Service based learning builds empathy
Demonstrate and build healthy relationships by showing empathy and kindness towards others.
Increasing emotional and social development in youth environments includes encouraging experiences that draw awareness to others’ struggles, challenges and realities. Service learning does just that by allowing students to contribute to something bigger than themselves, work side by side, and care for others’ needs.
One such example was a middle school club that stuffed 300 bags of essential hygiene items for community members. Students were grateful for the chance to make a difference and contribute to the world around them. Other projects include city and county beautification efforts (for example painting park benches, pavilions or trash cans), community gardens, peer mentoring, serving at a free meal site and many more.
- Creating safe settings (homes, schools, afterschool programs, faith-based groups): An environment where youth are respected and not judged opens communication and sharing.
- Exploring connections to human differences: Talking about disparages and injustices to minorities affirms realities and encourages critical consciousness.
- Working in partnership with youth: Involving youth in the brainstorming, planning, action and follow-up process fosters ownership of a project and in a group.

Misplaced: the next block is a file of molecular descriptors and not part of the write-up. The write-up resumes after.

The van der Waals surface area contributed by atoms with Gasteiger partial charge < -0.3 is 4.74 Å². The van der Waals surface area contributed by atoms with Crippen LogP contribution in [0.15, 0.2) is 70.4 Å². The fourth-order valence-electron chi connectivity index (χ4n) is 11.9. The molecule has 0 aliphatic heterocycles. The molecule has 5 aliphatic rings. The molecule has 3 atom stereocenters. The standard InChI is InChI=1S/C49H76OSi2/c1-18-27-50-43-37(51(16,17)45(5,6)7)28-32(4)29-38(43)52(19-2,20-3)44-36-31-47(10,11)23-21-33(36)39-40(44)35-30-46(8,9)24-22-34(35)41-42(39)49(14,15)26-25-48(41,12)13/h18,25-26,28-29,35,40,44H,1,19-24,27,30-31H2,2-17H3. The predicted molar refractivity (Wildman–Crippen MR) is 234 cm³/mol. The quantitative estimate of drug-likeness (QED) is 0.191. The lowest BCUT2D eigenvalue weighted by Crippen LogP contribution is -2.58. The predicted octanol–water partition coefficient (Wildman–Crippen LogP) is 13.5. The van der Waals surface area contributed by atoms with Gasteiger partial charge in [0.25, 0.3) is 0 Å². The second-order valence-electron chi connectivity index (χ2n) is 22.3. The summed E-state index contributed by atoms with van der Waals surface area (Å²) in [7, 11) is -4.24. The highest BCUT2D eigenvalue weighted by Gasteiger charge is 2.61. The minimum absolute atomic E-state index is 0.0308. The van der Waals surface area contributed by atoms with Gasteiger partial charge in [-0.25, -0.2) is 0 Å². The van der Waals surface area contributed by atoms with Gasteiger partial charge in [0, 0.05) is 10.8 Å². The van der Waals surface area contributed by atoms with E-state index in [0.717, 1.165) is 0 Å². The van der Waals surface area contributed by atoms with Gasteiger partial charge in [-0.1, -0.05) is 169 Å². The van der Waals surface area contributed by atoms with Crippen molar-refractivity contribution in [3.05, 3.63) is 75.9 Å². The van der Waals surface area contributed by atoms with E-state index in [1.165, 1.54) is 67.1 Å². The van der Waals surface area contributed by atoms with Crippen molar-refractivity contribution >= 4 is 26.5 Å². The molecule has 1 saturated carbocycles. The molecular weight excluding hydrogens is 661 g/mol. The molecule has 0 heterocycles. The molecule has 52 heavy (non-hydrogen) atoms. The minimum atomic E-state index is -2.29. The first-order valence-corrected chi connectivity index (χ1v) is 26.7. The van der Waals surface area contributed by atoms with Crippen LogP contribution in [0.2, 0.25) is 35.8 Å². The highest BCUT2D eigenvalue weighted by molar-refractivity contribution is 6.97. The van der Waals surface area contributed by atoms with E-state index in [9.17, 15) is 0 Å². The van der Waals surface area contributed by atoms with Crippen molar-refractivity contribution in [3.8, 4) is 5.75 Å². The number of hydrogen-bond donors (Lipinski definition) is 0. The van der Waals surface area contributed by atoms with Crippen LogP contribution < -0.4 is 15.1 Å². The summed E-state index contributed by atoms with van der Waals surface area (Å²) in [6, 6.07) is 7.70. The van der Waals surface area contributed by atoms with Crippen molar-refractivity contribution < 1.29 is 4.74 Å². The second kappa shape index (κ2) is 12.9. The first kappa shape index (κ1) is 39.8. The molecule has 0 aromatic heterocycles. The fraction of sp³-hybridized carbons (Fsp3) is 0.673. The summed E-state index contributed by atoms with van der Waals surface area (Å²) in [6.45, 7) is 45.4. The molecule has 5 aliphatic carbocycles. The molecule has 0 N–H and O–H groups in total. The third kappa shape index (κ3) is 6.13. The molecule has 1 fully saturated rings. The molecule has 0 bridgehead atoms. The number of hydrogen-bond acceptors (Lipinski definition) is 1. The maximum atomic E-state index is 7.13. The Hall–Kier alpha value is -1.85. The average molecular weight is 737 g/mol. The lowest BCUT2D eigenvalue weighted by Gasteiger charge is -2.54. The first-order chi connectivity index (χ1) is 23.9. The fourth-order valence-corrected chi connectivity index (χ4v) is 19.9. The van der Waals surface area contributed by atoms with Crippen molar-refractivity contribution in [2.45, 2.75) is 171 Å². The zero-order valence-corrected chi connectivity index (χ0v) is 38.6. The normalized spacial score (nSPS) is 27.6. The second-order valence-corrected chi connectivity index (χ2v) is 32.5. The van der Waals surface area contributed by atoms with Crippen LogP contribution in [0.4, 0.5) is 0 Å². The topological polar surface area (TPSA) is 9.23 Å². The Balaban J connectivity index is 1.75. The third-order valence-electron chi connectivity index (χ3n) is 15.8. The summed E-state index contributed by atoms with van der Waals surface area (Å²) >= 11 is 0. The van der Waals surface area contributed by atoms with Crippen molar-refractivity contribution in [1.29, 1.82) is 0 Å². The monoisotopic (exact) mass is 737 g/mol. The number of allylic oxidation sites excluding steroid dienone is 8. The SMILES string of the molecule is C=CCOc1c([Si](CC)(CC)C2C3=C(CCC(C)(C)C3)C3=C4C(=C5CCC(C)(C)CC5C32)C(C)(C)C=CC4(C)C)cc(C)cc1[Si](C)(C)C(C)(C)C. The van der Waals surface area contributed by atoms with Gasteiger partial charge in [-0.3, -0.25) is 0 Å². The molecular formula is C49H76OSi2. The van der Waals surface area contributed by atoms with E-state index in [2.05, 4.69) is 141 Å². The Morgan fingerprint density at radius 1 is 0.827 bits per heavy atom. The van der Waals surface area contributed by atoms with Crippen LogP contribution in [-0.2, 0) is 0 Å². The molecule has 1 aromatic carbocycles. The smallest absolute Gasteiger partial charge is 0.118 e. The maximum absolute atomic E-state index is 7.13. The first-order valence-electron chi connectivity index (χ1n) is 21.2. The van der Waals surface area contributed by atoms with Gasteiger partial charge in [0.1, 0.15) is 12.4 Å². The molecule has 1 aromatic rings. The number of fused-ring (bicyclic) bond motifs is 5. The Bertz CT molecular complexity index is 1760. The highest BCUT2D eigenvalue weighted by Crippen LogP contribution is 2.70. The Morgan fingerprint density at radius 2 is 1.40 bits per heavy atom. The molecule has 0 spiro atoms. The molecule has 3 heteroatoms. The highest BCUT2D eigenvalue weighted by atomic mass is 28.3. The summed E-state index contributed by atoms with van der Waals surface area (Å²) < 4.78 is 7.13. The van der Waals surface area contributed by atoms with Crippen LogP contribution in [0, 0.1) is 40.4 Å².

- Positive adult modeling of empathy and respect: How adults treat each other and youth in community settings speaks volumes. Being kind and caring towards all, versus being harsh and judgmental sets a tone and a level of expectation.
Empathy is the flip side of the coin to spiteful and mean spirited behaviors behind bullying. Creating opportunities for youth to see themselves and others in a new light is a gift that continues to give. This principal is a foundation of many afterschool programs, 4-H youth development clubs, scouting organizations and why many schools include a service learning project as a requirement for graduation.
Do what you can to cultivate service based learning where you have influence and youth engagement. Practice this as a frequent occurrence, not just a one-time event. The benefits will be two-fold; those benefitting directly from the projects and the gained empathy of those participating.